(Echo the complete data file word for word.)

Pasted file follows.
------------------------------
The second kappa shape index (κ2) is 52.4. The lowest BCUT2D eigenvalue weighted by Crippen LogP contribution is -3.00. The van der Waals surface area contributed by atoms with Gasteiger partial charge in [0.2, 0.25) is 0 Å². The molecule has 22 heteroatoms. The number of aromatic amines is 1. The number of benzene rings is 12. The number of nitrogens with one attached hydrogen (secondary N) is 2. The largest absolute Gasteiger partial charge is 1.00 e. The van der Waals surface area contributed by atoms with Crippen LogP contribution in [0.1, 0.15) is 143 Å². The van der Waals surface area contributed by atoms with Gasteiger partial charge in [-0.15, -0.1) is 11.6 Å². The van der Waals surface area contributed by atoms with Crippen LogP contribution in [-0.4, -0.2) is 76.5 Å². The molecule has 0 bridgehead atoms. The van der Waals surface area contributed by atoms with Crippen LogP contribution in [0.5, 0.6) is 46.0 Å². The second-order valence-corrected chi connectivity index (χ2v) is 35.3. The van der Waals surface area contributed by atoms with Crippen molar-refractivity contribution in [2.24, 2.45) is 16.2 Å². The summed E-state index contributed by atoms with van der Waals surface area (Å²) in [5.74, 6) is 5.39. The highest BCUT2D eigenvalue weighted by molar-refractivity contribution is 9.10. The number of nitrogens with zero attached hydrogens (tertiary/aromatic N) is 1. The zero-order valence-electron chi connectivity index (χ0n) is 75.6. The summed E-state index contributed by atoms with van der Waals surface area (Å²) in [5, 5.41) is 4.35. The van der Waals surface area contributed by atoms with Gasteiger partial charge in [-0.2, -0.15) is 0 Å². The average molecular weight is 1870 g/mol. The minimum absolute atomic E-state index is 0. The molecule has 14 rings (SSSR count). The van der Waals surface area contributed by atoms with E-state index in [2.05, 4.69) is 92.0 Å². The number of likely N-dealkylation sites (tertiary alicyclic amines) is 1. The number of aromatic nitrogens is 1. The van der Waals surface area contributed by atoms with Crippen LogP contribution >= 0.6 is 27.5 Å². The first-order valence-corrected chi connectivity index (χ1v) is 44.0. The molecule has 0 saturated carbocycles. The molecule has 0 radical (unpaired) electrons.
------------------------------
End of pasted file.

The second kappa shape index (κ2) is 52.4. The lowest BCUT2D eigenvalue weighted by Crippen LogP contribution is -3.00. The van der Waals surface area contributed by atoms with Gasteiger partial charge in [0.2, 0.25) is 0 Å². The molecule has 22 heteroatoms. The number of aromatic amines is 1. The number of benzene rings is 12. The number of nitrogens with one attached hydrogen (secondary N) is 2. The largest absolute Gasteiger partial charge is 1.00 e. The van der Waals surface area contributed by atoms with Crippen LogP contribution in [0.1, 0.15) is 143 Å². The van der Waals surface area contributed by atoms with Gasteiger partial charge in [-0.15, -0.1) is 11.6 Å². The van der Waals surface area contributed by atoms with Crippen LogP contribution in [-0.4, -0.2) is 76.5 Å². The molecule has 0 bridgehead atoms. The van der Waals surface area contributed by atoms with Crippen LogP contribution in [0.5, 0.6) is 46.0 Å². The second-order valence-corrected chi connectivity index (χ2v) is 35.3. The van der Waals surface area contributed by atoms with Crippen molar-refractivity contribution in [2.24, 2.45) is 16.2 Å². The summed E-state index contributed by atoms with van der Waals surface area (Å²) in [5.74, 6) is 5.39. The highest BCUT2D eigenvalue weighted by molar-refractivity contribution is 9.10. The number of nitrogens with zero attached hydrogens (tertiary/aromatic N) is 1. The zero-order valence-electron chi connectivity index (χ0n) is 75.6. The summed E-state index contributed by atoms with van der Waals surface area (Å²) in [5, 5.41) is 4.35. The van der Waals surface area contributed by atoms with Gasteiger partial charge in [-0.2, -0.15) is 0 Å². The average molecular weight is 1870 g/mol. The minimum absolute atomic E-state index is 0. The molecule has 14 rings (SSSR count). The van der Waals surface area contributed by atoms with E-state index in [2.05, 4.69) is 92.0 Å². The number of likely N-dealkylation sites (tertiary alicyclic amines) is 1. The number of aromatic nitrogens is 1. The van der Waals surface area contributed by atoms with Crippen LogP contribution >= 0.6 is 27.5 Å². The first-order valence-corrected chi connectivity index (χ1v) is 44.0. The molecule has 0 saturated carbocycles. The molecule has 0 radical (unpaired) electrons.